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Rich: The spirit of giving can last for a lifetime
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At a Thanksgiving luncheon, I was holding my 18-month-old nephew, Tripp, as I visited tables to speak to folks. I stopped and greeted a friend, patting him on his back. Tripp watched quietly then leaned down, stretching out his little arm and patted Billy, too, in that awkward, uncoordinated way that babies have.

I chuckled, realizing that Tripp had simply emulated what he had seen me do. See, children are like that. They, more often than not, simply grow up imitating those they watch. Good or bad.

Every Christmas, I find myself imitating adults who used Christmas as a time of kindness and generosity. Last week, I mentioned that there are two particular Christmas memories that link arms and skip through my memory every Yuletide season. My heart always warms at thoughts of Daddy's many generosities, but mostly I am humbled by what I watched happen repeatedly, especially when he gave what he didn't really have to give. Amazingly, whatever he had given away came back to him many times over.

"You can't out give God," Daddy always said. "Just try to out give him." He'd wink in that smart-aleck way he sometimes had. "I dare you."

So, each Christmas, I think often of that financially bleak year when he had given away part of his property tax money because he found someone who needed it more than he. By that evening, God, not to be out given, had sent back the money in the form of business.

As much as I love that story from childhood, there is another that still moves me as deeply as it did the December afternoon that it happened when I was five. The memory is so powerful that it still easily coaxes tears from my eyes.

Remember dime stores? The predecessors to dollar stores? Mama and I were shopping a few days before Christmas in an old-fashioned one with ancient, unvarnished hardwood floors that were oiled regularly and creaked mightily. It was fascinating with its endless rows of trinkets and sparkling items. While Mama shopped for Christmas odds and ends, I wandered around the magical, dimly lit store until she called, "C'mon. I'm ready to check out."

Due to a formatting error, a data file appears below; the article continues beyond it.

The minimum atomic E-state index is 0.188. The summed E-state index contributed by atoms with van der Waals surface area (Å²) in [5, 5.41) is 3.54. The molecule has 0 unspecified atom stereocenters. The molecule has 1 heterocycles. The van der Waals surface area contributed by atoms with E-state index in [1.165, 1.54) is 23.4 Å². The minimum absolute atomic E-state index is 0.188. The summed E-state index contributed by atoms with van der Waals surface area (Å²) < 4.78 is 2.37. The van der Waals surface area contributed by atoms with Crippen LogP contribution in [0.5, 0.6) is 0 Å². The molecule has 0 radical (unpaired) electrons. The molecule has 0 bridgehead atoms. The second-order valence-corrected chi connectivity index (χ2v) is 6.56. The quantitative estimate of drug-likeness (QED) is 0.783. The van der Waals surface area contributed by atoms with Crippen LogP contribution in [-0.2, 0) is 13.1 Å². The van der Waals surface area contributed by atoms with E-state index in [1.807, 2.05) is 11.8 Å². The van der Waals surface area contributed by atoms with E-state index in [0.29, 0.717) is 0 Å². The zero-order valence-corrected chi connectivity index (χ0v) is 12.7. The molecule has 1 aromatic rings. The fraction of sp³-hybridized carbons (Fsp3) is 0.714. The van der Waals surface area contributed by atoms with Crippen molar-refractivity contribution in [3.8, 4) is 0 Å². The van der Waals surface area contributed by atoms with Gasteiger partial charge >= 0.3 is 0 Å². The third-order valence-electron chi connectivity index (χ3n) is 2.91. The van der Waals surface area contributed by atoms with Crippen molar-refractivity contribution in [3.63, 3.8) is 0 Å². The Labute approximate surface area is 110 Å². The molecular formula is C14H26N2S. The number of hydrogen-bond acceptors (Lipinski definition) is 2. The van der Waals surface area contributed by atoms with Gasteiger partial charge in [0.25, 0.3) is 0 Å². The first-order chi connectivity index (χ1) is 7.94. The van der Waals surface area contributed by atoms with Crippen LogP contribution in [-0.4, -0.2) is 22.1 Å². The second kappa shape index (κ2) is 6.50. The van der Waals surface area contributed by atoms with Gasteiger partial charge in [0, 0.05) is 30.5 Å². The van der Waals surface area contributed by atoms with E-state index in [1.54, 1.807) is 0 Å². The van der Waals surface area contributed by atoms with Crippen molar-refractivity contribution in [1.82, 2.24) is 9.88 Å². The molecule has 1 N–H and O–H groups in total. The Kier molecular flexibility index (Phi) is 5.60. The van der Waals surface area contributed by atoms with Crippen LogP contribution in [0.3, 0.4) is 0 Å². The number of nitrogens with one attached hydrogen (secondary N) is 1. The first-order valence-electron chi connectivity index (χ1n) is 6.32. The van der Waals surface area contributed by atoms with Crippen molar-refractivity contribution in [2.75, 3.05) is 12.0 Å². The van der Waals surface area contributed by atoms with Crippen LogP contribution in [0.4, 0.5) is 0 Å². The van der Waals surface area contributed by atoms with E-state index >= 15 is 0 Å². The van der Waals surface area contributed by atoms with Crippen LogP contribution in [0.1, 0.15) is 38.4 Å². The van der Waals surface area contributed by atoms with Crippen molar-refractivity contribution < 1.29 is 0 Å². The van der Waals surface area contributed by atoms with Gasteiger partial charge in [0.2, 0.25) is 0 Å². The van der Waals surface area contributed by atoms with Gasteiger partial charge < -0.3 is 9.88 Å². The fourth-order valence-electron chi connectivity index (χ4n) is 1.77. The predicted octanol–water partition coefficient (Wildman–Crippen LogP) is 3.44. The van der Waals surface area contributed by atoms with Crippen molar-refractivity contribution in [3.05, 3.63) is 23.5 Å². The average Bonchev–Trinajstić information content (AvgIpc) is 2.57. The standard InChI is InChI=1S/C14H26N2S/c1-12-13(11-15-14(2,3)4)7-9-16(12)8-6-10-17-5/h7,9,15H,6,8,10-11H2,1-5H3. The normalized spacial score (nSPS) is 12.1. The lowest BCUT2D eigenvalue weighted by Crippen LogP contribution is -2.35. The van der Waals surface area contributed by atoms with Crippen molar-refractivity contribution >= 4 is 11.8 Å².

Running my fingers across the edge of the display tables, I trailed behind her to the check-out. A young man, perhaps 17 or 18, was handing his merchandise to the clerk. There were a couple of costume baubles, a bottle of cologne and a scarf of which he seemed particularly proud as he tenderly handed it to the clerk. It was obvious, even to a child, that he was doing his Christmas shopping. I folded my arms, placed them on the counter and rested my chin there as I watched him. Excited, he waited as she rang it up.

"That'll be $4.87."

Carefully, he counted out dollar bills and change. Suddenly, panic sprang across his face. He didn't have enough.

"Oh no," he whispered. "That's all I've got."

The clerk shrugged. "Well, you'll just have to put somethin' back."

Tears welled in his eyes. He dropped his head.

"How much does he need?" Mama asked.

"Thirty-seven cents."

Wordlessly, she counted out the coins into the clerk's hand. Should the good Lord will me to live to 100, I shan't ever forget the look on that boy's face. He swung his head around and pure, heartfelt gratitude melted across his eyes. A million dollars would not have meant more.

"Thank you," he said softly, sincerely. Mama smiled and nodded silently. Bag in hand, he walked to the old wooden doors and pushed one open. He turned around and took one last smiling look at his angel and then he was gone.

Mama didn't see that last look. But I did. And I have never forgotten it.

Just as Tripp reminded me, children learn by watching.

Ronda Rich is the Gainesville-based author of "What Southern Women Know (That Every Woman Should)."

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